While they were once known for crossing party lines to work together on foreign policy, whatever friendship John McCain and John Kerry had in the past seems now to be finally and completely dead.
That was, at least, the appearance Tuesday during a Senate Foreign Relations Committee hearing when Mr. McCain suddenly hammered into Mr. Kerry and accused him of being out of touch with “reality.”
The Obama administration is “failing very badly” at foreign policy, Mr. McCain, Arizona Republican told Mr. Kerry, a former Democratic senator from Massachusetts, who has served as President Obama’s secretary of state since early last year.
“I think you’re about to hit the trifecta,” said Mr. McCain, who asserted that peace talks Mr. Kerry has pursued for Syria are in “total collapse,” and that nuclear negotiations with Iran, as well as talks between Israel and Palestine are “finished.”
Mr. McCain, one of the Republican party’s leading advocates of U.S. intervention abroad, also criticized the administration’s response to Russia’s recent invasion of the Crimean Peninsula — dismissing White House threats to use tougher sanctions to deter Russian President Vladimir Putin from pushing deeper into Eastern Ukraine.
“My hero, Teddy Roosevelt, used to say, talk softly but carry a big stick. What you’re doing is talking strongly and carrying a very small stick — in fact, a twig,” Mr. McCain said to Mr. Kerry.
Initially, the secretary of state appeared willing to listen patiently. But he then suddenly shot back at Mr. McCain, describing the senator’s assessment as a “premature judgment about the failure of everything.”
“I guess it’s pretty easy to lob those judgments around, but particularly well before the verdict is in on any of them,” said Mr. Kerry, who then defended his own efforts to stay the course of diplomacy on Syria and on the Israel-Palestine peace process.
“You declare it dead but the Israelis and the Palestinians don’t declare it dead,” Mr. Kerry said. “They want to continue to negotiate.”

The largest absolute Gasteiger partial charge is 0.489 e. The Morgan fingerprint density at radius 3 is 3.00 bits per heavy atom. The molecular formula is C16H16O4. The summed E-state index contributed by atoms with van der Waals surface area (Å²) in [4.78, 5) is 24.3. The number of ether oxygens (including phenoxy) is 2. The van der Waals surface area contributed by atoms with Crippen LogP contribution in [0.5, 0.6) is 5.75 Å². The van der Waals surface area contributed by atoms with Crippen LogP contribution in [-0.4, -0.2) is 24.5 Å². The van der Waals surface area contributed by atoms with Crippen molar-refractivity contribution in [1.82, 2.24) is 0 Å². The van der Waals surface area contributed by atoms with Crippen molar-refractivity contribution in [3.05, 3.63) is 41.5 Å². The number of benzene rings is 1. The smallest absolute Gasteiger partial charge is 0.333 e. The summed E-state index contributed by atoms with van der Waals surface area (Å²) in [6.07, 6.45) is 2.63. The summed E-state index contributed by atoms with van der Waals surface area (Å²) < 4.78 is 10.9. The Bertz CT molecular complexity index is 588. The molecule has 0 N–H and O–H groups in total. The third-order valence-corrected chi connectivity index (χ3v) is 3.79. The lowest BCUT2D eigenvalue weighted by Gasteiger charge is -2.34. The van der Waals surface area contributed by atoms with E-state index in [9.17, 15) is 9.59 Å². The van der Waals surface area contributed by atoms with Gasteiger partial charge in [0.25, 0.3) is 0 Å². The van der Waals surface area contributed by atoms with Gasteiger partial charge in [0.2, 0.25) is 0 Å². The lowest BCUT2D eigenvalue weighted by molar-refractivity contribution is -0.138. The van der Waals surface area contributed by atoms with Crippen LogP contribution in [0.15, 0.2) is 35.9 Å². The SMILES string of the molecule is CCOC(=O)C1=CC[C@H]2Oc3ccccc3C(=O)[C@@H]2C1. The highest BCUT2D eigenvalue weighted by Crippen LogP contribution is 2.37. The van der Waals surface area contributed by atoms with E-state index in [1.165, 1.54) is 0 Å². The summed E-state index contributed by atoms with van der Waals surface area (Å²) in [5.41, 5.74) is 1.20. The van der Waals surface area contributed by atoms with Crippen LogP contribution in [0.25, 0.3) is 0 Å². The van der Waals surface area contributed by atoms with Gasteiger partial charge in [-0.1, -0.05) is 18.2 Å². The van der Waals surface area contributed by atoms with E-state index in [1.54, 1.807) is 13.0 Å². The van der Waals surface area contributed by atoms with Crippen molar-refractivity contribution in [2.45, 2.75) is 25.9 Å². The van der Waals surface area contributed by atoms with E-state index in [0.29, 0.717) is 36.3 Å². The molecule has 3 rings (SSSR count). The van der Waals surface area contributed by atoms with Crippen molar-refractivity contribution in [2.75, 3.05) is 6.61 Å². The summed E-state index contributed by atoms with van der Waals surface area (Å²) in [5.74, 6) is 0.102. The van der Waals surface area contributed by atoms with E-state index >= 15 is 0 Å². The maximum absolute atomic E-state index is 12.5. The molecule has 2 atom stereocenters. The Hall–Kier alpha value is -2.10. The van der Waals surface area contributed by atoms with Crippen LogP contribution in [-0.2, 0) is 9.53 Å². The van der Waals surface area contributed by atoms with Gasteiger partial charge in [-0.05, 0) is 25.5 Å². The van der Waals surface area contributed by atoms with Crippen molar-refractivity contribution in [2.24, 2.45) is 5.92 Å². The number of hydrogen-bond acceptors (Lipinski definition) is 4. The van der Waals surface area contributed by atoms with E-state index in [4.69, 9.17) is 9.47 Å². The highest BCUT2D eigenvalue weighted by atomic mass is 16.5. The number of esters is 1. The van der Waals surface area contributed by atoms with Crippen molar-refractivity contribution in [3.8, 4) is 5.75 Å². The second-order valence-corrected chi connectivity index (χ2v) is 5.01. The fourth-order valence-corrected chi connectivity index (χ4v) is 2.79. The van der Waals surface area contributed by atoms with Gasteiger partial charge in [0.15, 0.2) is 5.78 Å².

But Mr. McCain interrupted, saying: “We’ll see, won’t we Mr. Secretary?”
“I beg your pardon,” shot Mr. Kerry in return.
Pushing for the last word, Mr. McCain then asserted that the talks were “stopped.”
“It’s stopped,” he said. “Recognize reality.”
But Mr. Kerry shot back again.
“Your friend Teddy Roosevelt also said that the credit belongs to the people who are in the arena who are trying to get things done. And we’re trying to get something done,” he said to Mr. McCain.
“Sure we may fail. And you want to dump it on me? I may fail. I don’t care. It’s worth doing. It’s worth the effort. And the United States has a responsibility to lead, not always to find the pessimism and negativity that’s so easily prevalent in the world today,” Mr. Kerry said.
While Mr. McCain has made regular practice of criticizing the Obama administration’s foreign policy during recent months, Tuesday’s exchange suggested the senator’s frustration toward Mr. Kerry in particular has reached new heights.
If nothing else, it signals a departure from past years during which the men took care to keep their political differences out of the spotlight, and even kept up appearances of being genuine friends.
Both Vietnam veterans, the two formed an alliance across party lines on repeated occasions during the early 1990s, working closely together on an investigation into missing U.S. prisoners of war and on initiatives to normalize U.S.-Vietnam relations.
When Mr. Kerry was running for president in 2004, he even reportedly pursued Mr. McCain as a potential vice presidential nominee.
While there were lingering ideological differences between the two, their political friendship appeared to reach new heights at a January 2013 Senate hearing on Mr. Kerry’s nomination to replace Hillary Rodham Clinton as the Obama administration’s secretary of state.
“I commend his nomination to you without reservation,” senators were told by Mr. McCain, who appeared at the hearing’s opening beside Mrs. Clinton and freshman Sen. Elizabeth Warren, Massachusetts Democrat, to formally introduce Mr. Kerry.
“He and I have been friends for quite a long time now,” said Mr. McCain, who added that while he and Mr. Kerry have had “political differences” over the years, their friendship is “based in mutual respect.”